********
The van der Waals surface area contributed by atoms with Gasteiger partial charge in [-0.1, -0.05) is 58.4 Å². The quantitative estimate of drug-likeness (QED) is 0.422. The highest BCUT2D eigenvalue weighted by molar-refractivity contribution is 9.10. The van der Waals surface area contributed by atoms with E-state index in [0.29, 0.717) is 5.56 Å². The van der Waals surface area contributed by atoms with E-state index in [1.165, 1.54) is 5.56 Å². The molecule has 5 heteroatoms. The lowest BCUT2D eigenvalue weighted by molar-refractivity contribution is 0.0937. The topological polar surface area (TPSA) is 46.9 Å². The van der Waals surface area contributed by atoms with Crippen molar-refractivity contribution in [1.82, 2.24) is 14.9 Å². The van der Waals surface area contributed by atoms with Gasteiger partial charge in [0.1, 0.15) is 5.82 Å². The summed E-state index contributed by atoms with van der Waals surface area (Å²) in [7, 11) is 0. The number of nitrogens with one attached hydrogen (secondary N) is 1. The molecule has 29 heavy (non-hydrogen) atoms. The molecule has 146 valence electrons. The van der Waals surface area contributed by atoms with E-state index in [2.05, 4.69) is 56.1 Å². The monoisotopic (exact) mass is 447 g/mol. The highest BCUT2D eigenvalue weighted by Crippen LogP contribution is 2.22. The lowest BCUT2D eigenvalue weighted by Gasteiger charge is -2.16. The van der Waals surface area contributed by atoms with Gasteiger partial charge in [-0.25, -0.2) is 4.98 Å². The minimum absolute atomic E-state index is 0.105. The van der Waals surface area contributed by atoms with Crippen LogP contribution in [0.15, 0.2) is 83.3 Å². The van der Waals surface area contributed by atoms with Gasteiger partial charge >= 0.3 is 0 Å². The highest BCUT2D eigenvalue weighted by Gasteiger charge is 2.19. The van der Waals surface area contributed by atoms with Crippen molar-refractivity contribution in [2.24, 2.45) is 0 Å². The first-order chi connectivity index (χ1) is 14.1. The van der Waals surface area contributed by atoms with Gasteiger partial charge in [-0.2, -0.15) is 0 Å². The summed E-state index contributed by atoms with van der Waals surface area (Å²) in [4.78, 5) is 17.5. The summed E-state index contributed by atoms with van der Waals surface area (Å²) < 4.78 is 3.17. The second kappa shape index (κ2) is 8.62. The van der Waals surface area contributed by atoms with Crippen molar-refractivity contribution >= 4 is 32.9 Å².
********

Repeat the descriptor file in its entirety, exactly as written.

The van der Waals surface area contributed by atoms with Gasteiger partial charge in [-0.1, -0.05) is 58.4 Å². The quantitative estimate of drug-likeness (QED) is 0.422. The highest BCUT2D eigenvalue weighted by molar-refractivity contribution is 9.10. The van der Waals surface area contributed by atoms with E-state index in [0.29, 0.717) is 5.56 Å². The van der Waals surface area contributed by atoms with E-state index in [1.165, 1.54) is 5.56 Å². The molecule has 5 heteroatoms. The lowest BCUT2D eigenvalue weighted by molar-refractivity contribution is 0.0937. The topological polar surface area (TPSA) is 46.9 Å². The van der Waals surface area contributed by atoms with Crippen molar-refractivity contribution in [1.82, 2.24) is 14.9 Å². The van der Waals surface area contributed by atoms with Gasteiger partial charge in [0.1, 0.15) is 5.82 Å². The summed E-state index contributed by atoms with van der Waals surface area (Å²) in [7, 11) is 0. The number of nitrogens with one attached hydrogen (secondary N) is 1. The molecule has 29 heavy (non-hydrogen) atoms. The molecule has 146 valence electrons. The van der Waals surface area contributed by atoms with E-state index in [2.05, 4.69) is 56.1 Å². The monoisotopic (exact) mass is 447 g/mol. The highest BCUT2D eigenvalue weighted by Crippen LogP contribution is 2.22. The lowest BCUT2D eigenvalue weighted by Gasteiger charge is -2.16. The van der Waals surface area contributed by atoms with Gasteiger partial charge in [-0.25, -0.2) is 4.98 Å². The minimum absolute atomic E-state index is 0.105. The van der Waals surface area contributed by atoms with Crippen LogP contribution in [0.15, 0.2) is 83.3 Å². The van der Waals surface area contributed by atoms with Gasteiger partial charge >= 0.3 is 0 Å². The highest BCUT2D eigenvalue weighted by Gasteiger charge is 2.19. The van der Waals surface area contributed by atoms with Crippen molar-refractivity contribution in [2.24, 2.45) is 0 Å². The first-order chi connectivity index (χ1) is 14.1. The van der Waals surface area contributed by atoms with Gasteiger partial charge in [-0.2, -0.15) is 0 Å². The summed E-state index contributed by atoms with van der Waals surface area (Å²) in [4.78, 5) is 17.5. The summed E-state index contributed by atoms with van der Waals surface area (Å²) < 4.78 is 3.17. The second kappa shape index (κ2) is 8.62. The van der Waals surface area contributed by atoms with Crippen molar-refractivity contribution >= 4 is 32.9 Å².